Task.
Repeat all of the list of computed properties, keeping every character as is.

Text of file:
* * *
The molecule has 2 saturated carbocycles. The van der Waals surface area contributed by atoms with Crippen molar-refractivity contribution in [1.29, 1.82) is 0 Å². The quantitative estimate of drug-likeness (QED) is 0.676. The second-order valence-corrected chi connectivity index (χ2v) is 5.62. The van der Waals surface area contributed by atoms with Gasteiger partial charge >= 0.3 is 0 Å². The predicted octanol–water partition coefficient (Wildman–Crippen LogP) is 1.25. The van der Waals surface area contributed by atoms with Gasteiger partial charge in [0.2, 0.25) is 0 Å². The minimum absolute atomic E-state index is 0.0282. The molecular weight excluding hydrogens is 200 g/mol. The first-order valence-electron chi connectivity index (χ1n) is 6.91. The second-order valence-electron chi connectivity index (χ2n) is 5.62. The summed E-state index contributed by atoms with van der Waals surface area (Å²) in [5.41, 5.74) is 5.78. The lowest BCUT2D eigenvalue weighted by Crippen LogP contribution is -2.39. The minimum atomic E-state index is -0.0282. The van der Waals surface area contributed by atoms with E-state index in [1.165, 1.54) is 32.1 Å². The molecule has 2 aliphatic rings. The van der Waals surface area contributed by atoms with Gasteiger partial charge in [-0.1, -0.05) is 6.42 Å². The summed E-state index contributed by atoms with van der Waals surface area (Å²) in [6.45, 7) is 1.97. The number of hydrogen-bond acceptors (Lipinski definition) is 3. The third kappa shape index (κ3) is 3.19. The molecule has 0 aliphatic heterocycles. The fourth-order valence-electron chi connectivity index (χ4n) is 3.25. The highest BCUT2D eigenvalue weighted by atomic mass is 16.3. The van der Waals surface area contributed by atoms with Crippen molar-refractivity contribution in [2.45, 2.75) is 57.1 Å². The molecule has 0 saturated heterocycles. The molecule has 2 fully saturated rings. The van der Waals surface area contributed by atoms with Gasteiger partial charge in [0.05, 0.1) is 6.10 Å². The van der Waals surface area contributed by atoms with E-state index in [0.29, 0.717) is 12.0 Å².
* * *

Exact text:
The molecule has 2 saturated carbocycles. The van der Waals surface area contributed by atoms with Crippen molar-refractivity contribution in [1.29, 1.82) is 0 Å². The quantitative estimate of drug-likeness (QED) is 0.676. The second-order valence-corrected chi connectivity index (χ2v) is 5.62. The van der Waals surface area contributed by atoms with Gasteiger partial charge >= 0.3 is 0 Å². The predicted octanol–water partition coefficient (Wildman–Crippen LogP) is 1.25. The van der Waals surface area contributed by atoms with Gasteiger partial charge in [0.2, 0.25) is 0 Å². The minimum absolute atomic E-state index is 0.0282. The molecular weight excluding hydrogens is 200 g/mol. The first-order valence-electron chi connectivity index (χ1n) is 6.91. The second-order valence-electron chi connectivity index (χ2n) is 5.62. The summed E-state index contributed by atoms with van der Waals surface area (Å²) in [5.41, 5.74) is 5.78. The lowest BCUT2D eigenvalue weighted by Crippen LogP contribution is -2.39. The minimum atomic E-state index is -0.0282. The van der Waals surface area contributed by atoms with E-state index in [1.165, 1.54) is 32.1 Å². The molecule has 2 aliphatic rings. The van der Waals surface area contributed by atoms with Gasteiger partial charge in [-0.1, -0.05) is 6.42 Å². The summed E-state index contributed by atoms with van der Waals surface area (Å²) in [6.45, 7) is 1.97. The number of hydrogen-bond acceptors (Lipinski definition) is 3. The third kappa shape index (κ3) is 3.19. The molecule has 0 aliphatic heterocycles. The fourth-order valence-electron chi connectivity index (χ4n) is 3.25. The highest BCUT2D eigenvalue weighted by atomic mass is 16.3. The van der Waals surface area contributed by atoms with Crippen molar-refractivity contribution in [2.45, 2.75) is 57.1 Å². The molecule has 0 saturated heterocycles. The molecule has 2 fully saturated rings. The van der Waals surface area contributed by atoms with Gasteiger partial charge in [0.05, 0.1) is 6.10 Å². The van der Waals surface area contributed by atoms with E-state index in [0.29, 0.717) is 12.0 Å².